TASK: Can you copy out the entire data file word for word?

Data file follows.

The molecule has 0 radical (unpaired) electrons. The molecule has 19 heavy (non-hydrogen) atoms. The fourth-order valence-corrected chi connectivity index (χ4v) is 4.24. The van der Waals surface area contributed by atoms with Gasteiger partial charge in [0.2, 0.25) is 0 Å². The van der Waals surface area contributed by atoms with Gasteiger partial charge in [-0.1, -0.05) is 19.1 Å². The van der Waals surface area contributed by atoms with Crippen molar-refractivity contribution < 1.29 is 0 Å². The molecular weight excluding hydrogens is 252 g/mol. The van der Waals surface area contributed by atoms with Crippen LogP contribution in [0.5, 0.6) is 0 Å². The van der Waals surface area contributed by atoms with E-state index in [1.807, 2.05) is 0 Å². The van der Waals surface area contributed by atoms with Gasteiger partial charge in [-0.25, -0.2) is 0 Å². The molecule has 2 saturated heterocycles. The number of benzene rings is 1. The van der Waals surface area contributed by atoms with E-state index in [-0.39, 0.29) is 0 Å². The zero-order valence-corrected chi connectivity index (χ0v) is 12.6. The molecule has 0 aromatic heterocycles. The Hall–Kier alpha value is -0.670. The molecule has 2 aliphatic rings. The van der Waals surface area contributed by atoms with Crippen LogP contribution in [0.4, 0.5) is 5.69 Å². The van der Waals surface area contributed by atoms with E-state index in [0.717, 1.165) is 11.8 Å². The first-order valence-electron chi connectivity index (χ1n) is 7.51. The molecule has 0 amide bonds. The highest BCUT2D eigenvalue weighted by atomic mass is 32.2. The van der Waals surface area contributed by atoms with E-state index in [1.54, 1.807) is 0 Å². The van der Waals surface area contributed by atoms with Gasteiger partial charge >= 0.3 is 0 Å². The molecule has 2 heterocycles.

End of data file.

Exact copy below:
The molecule has 0 radical (unpaired) electrons. The molecule has 19 heavy (non-hydrogen) atoms. The fourth-order valence-corrected chi connectivity index (χ4v) is 4.24. The van der Waals surface area contributed by atoms with Gasteiger partial charge in [0.2, 0.25) is 0 Å². The van der Waals surface area contributed by atoms with Gasteiger partial charge in [-0.1, -0.05) is 19.1 Å². The van der Waals surface area contributed by atoms with Crippen molar-refractivity contribution < 1.29 is 0 Å². The molecular weight excluding hydrogens is 252 g/mol. The van der Waals surface area contributed by atoms with Crippen LogP contribution in [0.5, 0.6) is 0 Å². The van der Waals surface area contributed by atoms with E-state index in [1.807, 2.05) is 0 Å². The van der Waals surface area contributed by atoms with Gasteiger partial charge in [-0.25, -0.2) is 0 Å². The molecule has 2 saturated heterocycles. The number of benzene rings is 1. The van der Waals surface area contributed by atoms with E-state index in [-0.39, 0.29) is 0 Å². The zero-order valence-corrected chi connectivity index (χ0v) is 12.6. The molecule has 0 aromatic heterocycles. The Hall–Kier alpha value is -0.670. The molecule has 2 aliphatic rings. The van der Waals surface area contributed by atoms with Crippen LogP contribution in [0.4, 0.5) is 5.69 Å². The van der Waals surface area contributed by atoms with E-state index in [0.717, 1.165) is 11.8 Å². The first-order valence-electron chi connectivity index (χ1n) is 7.51. The molecule has 0 amide bonds. The highest BCUT2D eigenvalue weighted by atomic mass is 32.2. The van der Waals surface area contributed by atoms with E-state index in [1.54, 1.807) is 0 Å². The van der Waals surface area contributed by atoms with Gasteiger partial charge >= 0.3 is 0 Å². The molecule has 2 heterocycles.